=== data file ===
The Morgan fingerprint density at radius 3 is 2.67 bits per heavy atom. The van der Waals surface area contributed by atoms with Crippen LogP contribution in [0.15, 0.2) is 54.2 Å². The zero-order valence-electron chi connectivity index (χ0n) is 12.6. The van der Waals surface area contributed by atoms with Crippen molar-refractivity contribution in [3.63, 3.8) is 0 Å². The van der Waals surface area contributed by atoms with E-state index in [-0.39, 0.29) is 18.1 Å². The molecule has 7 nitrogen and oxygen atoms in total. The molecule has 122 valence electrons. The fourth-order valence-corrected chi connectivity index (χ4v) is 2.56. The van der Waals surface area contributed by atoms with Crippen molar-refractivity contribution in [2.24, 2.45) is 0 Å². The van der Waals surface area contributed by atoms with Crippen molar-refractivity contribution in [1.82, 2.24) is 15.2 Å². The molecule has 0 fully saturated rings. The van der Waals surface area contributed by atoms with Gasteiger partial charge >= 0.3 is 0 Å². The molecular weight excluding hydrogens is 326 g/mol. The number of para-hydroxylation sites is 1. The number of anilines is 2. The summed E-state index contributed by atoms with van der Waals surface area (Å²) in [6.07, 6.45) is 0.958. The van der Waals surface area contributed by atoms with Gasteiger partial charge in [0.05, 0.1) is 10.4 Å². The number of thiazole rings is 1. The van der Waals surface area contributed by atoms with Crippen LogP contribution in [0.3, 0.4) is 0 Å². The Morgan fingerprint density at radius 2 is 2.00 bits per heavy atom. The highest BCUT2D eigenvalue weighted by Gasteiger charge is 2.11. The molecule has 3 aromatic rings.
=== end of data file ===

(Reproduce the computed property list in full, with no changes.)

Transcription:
The Morgan fingerprint density at radius 3 is 2.67 bits per heavy atom. The van der Waals surface area contributed by atoms with Crippen LogP contribution in [0.15, 0.2) is 54.2 Å². The zero-order valence-electron chi connectivity index (χ0n) is 12.6. The van der Waals surface area contributed by atoms with Crippen molar-refractivity contribution in [3.63, 3.8) is 0 Å². The van der Waals surface area contributed by atoms with E-state index in [-0.39, 0.29) is 18.1 Å². The molecule has 7 nitrogen and oxygen atoms in total. The molecule has 122 valence electrons. The fourth-order valence-corrected chi connectivity index (χ4v) is 2.56. The van der Waals surface area contributed by atoms with Crippen molar-refractivity contribution in [2.24, 2.45) is 0 Å². The van der Waals surface area contributed by atoms with Crippen molar-refractivity contribution in [1.82, 2.24) is 15.2 Å². The molecule has 0 fully saturated rings. The van der Waals surface area contributed by atoms with Gasteiger partial charge >= 0.3 is 0 Å². The molecular weight excluding hydrogens is 326 g/mol. The number of para-hydroxylation sites is 1. The number of anilines is 2. The summed E-state index contributed by atoms with van der Waals surface area (Å²) in [6.07, 6.45) is 0.958. The van der Waals surface area contributed by atoms with Gasteiger partial charge in [0.05, 0.1) is 10.4 Å². The number of thiazole rings is 1. The van der Waals surface area contributed by atoms with Crippen LogP contribution in [0.3, 0.4) is 0 Å². The Morgan fingerprint density at radius 2 is 2.00 bits per heavy atom. The highest BCUT2D eigenvalue weighted by Gasteiger charge is 2.11. The molecule has 3 aromatic rings.